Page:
Japanese collaboration… sunshine news from Land of Sunrise
We step aside from our journey through the endeavours of our scientists working in different DBT institutes, to serve up some good news on our international collaborations.
The Department of Science and Technology (DST) and the Department of Biotechnology (DBT) have signed separate Memoranda of Understanding (MoU) with RIKEN, Japan’s largest comprehensive research institution renowned for high-quality research in a diverse range of scientific disciplines.
The aim is to launch joint research programmes in the fields of biology, life sciences and material sciences.
Nobel Laureate scientist Professor Ryoji Noyori signed the MoU in New Delhi on September 14 as the President of RIKEN.
Genome related research ‑ including systems biology, development of bioinformatics tools, detection tools such as spectroscopy ‑ would be some of the areas the research programmes under this MoU would be focusing on.
For us at DBT, this MoU will usher in a new era of cooperation in the area of innovations and techniques for the agricultural and pharmacological industries in India.
You may be wondering how long the MoU would take to fructify. It is perhaps natural to ask: “Is this yet another formality being trumpeted?” Such processes do take some time, though.
But the signing of the MoU will be followed very promptly by an agreement for joint laboratories for research on materials and biological sciences.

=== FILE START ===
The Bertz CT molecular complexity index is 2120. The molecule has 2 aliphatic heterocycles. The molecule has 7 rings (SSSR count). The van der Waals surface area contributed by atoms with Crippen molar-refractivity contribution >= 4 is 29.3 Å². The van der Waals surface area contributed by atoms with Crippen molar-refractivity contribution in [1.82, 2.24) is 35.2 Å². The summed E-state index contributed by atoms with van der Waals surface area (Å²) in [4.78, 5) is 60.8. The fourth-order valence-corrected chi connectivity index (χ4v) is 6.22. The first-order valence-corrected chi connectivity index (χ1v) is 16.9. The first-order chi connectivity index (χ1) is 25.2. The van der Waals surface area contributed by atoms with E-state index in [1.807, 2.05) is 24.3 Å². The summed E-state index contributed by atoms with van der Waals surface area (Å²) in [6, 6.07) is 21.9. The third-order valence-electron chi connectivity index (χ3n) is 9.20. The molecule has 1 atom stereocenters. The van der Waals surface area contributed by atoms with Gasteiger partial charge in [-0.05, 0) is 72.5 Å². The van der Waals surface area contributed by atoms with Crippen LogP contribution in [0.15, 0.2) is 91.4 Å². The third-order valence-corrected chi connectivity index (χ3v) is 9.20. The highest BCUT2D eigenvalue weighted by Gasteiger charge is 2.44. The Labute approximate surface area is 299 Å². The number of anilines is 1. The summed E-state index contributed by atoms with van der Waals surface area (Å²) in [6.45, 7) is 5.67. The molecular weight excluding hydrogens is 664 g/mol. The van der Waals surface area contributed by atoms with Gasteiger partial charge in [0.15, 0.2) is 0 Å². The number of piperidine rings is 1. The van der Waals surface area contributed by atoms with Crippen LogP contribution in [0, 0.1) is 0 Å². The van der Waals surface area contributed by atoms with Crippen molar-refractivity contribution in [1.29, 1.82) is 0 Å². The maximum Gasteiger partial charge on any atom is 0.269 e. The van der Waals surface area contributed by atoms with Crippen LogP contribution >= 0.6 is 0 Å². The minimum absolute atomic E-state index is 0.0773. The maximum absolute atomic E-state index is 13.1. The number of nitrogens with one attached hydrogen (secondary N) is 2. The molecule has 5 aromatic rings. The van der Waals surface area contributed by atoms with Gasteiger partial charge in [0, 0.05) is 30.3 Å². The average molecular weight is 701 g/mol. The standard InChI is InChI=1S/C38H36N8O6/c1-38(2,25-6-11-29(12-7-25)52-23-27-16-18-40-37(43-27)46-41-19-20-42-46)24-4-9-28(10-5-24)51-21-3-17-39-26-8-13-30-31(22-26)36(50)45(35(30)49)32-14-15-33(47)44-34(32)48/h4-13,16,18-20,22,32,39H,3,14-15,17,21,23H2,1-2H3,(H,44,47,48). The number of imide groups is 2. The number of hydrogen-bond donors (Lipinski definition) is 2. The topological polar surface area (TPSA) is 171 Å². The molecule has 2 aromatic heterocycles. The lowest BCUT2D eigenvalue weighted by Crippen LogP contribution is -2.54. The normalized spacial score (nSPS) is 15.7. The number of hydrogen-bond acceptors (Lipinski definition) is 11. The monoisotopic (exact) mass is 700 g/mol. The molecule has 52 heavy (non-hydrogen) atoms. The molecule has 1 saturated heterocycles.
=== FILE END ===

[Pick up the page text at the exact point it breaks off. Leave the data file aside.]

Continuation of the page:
The function held on September 14 comes from years of interaction that have resulted in close interactions and institutional as well as country-wise bonds of friendship.
So, this is a formal step based on a strong foundation.
The laboratory on materials sciences would be a collaboration between Jawaharlal Nehru Centre for Advanced Scientific Research, the Indian Institute of Science (IISc )and RIKEN and will be funded by the DST.
The laboratory on neurosciences and developmental biology is collaboration between the National Centre for Biological Science (NCBS/TIFR), the Institute for Stem Biology and Regenerative Medicine (INSTEM) and RIKEN Center for Cell and Developmental Biology, and will be funded by the DBT.
Our soon-to-be spruced-up and ‘happening’ website will keep you all posted about such happy tidings.
Under the RIKEN-DBT & DST joint research initiative, RIKEN and DBT or DST will determine the fields of collaboration, selection methods and numbers of collaborative programmes through mutual collaboration.
Apart from joint research programmes, the joint initiative will also support exchange of researchers, post-doctoral fellows and knowledge exchanges through seminars and symposia.
In a public lecture at the National Institute of Immunology to celebrate the signing of the MoU Professor Ryoji Noyori highlighted the importance of scientific collaborations in reaching the benefits of science to the people at large.
The hall was packed with students from the research colleges of the Delhi University and from neighbouring institutes.
Elaborating on his own research on asymmetric catalysis and how he applied it on catalytic hydrogenation, Professor Noyori emphasised that while serendipity is important in scientific discoveries, the young should know that chance only favours the prepared mind.
And mere school education is not sufficient to be prepared, in terms of science, he said.
He greatly appreciated India’s successes, especially in mathematics, and in facilitating mass access to medicines by producing low cost generic options.
Earlier collaborations with RIKEN have been quite productive.
We in DBT look forward to facilitate more such collaborations to encourage diversity of ideas in science that can trigger better solutions.